US data, be it jobless claims, Q1 GDP, personal consumption, core PCE or pending home sales, were (very) strong across the board yesterday. It highlights the strong US recovery as its economy emerges from the lockdowns. US yields at some point rose almost 8 bps (10y) before paring some of the gains. It suggests markets are at least struggling to just blindly follow the Fed’s guidance of keeping policy ultra-easy for a very long time. Eventual US yield changes varied from 1.3 bps (5-yr) to 2.6 bps (10-yr). Assisted by a blowout EC economic confidence, long European yields pierced through key technical levels. The 10y European swap rate smashed the previous February recovery high near 0.10% to finish at 0.148%. Germany’s 10y yield hopped beyond similar resistance near -0.20% to end the day at -0.19%. Other yield changes amount to 2.2 bps (5-yr) to 4.9 bps (30-yr). The intraday partial reversal in US yields was much less visible in Europe, possibly because of an upbeat speech by Lane at that time. The ECB Chief Economist said the EA economy reached an inflection point, expecting a “good recovery throughout the rest of this year”. He sees growth picking up in Q2, accelerating further in Q3 to eventually reach pre-pandemic levels in Q4. EUR/USD took a little breather after decisively taking out 1.2103 resistance the day before. The pair finished marginally lower at 1.2121. Japan’s yen remained under pressure vs. both the dollar (USD/JPY just shy of 109) and euro (EUR/JPY 132.01). EUR/GBP closed unchanged south of 0.87.
Chinese April PMIs were slightly below expectations this morning. Manufacturing edged lower from 51.9 to 51.1 as output (52.2), new orders (52), and employment (49.6) eased. A decline in new orders (51.5 from 55.9) was the biggest drag for the non-manufacturing index which fell from 56.3 to a still lofty 54.9. The yuan trades a bit stronger nevertheless (USD/CNY 6.47) as the recovery trend remains intact. The yen holds steady after mixed data (cf. below). Other FX moves are limited in quiet trading. The German Bund slightly outperforms USTs. Asian stocks retreat.
An early French GDP release this morning (0.4% q/q vs. flat expected) flags upside risks to the European figure, estimated at -0.8% q/q, later today. In the same vein, we brace for the above-consensus European HICP in the wake of Spanish and German publications yesterday. Strong European data should help yields to hold their ground above key levels broken yesterday. A both weekly and monthly close in such case strengthens the technical picture further, effectively paving the way for e.g. the European 10y swap yield towards heavy resistance around 0.21/0.23%.EUR/USD ideally is supported by the data but its next technical reference (1.218 area) might be too much of a stretch for today. In any case, 1.2103 has to and should hold going into the weekend. Sterling investors are gradually turning attention to the Bank of England next week. This might mean yet another meaningless sideways EUR/GBP session.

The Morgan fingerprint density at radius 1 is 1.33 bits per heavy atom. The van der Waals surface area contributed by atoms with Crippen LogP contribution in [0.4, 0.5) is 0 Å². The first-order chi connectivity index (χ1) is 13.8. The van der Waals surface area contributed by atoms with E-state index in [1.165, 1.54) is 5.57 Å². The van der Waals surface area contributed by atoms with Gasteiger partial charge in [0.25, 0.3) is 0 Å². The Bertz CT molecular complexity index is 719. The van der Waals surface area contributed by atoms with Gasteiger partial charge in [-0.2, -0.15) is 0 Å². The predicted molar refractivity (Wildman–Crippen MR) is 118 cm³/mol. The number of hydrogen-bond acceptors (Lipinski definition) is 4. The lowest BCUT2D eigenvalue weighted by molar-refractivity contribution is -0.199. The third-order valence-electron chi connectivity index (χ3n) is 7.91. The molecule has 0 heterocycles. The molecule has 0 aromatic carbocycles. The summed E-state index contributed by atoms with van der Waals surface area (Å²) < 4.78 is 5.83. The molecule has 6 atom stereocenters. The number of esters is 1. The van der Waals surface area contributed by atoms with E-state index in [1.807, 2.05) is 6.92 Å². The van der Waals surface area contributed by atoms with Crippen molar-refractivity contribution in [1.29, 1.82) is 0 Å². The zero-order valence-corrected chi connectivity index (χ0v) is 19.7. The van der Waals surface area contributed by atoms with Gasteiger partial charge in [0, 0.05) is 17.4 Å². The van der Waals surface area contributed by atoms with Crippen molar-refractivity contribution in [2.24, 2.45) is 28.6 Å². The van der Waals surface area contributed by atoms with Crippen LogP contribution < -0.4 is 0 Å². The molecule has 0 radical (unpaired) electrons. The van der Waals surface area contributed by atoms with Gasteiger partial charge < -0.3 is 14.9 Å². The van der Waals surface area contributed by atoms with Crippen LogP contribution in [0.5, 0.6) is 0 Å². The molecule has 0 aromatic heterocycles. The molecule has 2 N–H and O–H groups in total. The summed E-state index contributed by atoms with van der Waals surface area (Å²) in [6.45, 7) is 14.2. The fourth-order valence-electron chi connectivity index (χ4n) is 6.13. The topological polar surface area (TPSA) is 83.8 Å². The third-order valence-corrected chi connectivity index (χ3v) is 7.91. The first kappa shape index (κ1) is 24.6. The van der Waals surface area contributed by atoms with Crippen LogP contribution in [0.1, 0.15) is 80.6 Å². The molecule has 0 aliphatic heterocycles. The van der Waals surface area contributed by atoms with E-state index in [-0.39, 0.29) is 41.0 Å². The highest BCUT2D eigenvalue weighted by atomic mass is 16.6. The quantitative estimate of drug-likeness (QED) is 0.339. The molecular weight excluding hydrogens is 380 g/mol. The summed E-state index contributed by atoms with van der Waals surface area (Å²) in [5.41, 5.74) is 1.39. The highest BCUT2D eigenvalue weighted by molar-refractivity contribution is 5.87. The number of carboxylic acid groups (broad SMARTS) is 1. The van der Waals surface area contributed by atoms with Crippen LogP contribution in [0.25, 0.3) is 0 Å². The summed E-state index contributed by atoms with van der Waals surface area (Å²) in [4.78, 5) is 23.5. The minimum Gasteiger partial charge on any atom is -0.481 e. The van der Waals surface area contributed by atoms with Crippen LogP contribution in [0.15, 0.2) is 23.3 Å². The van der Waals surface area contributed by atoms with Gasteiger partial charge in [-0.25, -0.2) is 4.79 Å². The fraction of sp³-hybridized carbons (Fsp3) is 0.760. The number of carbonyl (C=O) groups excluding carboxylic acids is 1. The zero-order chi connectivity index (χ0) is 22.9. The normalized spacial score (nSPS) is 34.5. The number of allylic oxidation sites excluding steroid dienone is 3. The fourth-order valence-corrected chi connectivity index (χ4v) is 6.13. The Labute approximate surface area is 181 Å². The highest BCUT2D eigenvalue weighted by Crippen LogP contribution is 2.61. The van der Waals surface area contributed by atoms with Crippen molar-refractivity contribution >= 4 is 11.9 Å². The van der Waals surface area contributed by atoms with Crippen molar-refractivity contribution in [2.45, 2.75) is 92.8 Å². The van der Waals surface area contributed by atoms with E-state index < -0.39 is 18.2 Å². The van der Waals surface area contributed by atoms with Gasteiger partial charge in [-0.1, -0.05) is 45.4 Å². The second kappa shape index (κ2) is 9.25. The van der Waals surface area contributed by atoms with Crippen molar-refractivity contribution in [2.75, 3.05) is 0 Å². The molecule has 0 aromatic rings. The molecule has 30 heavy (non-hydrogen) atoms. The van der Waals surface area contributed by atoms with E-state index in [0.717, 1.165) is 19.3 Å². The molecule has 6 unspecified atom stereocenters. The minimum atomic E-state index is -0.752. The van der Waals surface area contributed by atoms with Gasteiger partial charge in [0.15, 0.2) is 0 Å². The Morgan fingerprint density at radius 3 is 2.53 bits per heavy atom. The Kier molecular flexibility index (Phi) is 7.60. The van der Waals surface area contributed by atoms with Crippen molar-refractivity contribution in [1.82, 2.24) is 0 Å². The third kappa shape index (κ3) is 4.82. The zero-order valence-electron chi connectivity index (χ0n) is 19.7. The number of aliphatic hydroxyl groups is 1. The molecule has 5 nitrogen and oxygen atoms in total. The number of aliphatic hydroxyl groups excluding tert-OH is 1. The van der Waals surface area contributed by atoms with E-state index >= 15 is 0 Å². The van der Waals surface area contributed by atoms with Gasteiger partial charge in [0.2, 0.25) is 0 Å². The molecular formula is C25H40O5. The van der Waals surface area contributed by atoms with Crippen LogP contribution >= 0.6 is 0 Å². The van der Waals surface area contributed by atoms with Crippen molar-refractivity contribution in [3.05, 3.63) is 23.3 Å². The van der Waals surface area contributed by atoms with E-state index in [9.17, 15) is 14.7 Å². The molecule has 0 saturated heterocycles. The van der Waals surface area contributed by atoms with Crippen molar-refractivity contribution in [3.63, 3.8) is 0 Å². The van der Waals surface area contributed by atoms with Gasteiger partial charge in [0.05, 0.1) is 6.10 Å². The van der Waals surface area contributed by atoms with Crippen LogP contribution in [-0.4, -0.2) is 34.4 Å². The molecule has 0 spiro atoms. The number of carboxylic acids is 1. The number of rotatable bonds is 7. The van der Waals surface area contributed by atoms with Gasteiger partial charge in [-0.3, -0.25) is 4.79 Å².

The FT reports that Spain has finalized its plan to claim €140 bln support from the EU coronavirus Recovery Fund. The Spanish government intends to receive €70 bln of grants between 2021 and 2023 and aims to draw on €70 bln of loans in the period 2024/26. The country proposed over 100 of reforms that should support an adequate use of the funds. There is internal debate on the degree of growth support that might be expected from the resources. The government already revised down its growth forecast for this year from 9.8% to 6.5% as part of the EU probably will be available for spending later than expected.
Japanese economic data this morning were mixed with activity data showing resilience to the current corona measures but price data still indicating persistent deflationary pressures. Japan’s industrial production unexpectedly rebounded in March by 2.2% M/M (-2% expected) to be up 4.0% Y/Y, driven by a jump in cars and chemicals. The manufacturing PMI from April rose to 53.6, the highest since February 2018. The Japanese jobless rate also unexpectedly dropped from 2.9% to 2.6%. At the same time, headline CPI in the Tokyo area declined from -0.2% Y/Y to -0.6% Y/Y. Core measures also dropped to -0.2%, mainly caused by cuts in mobile phone fees.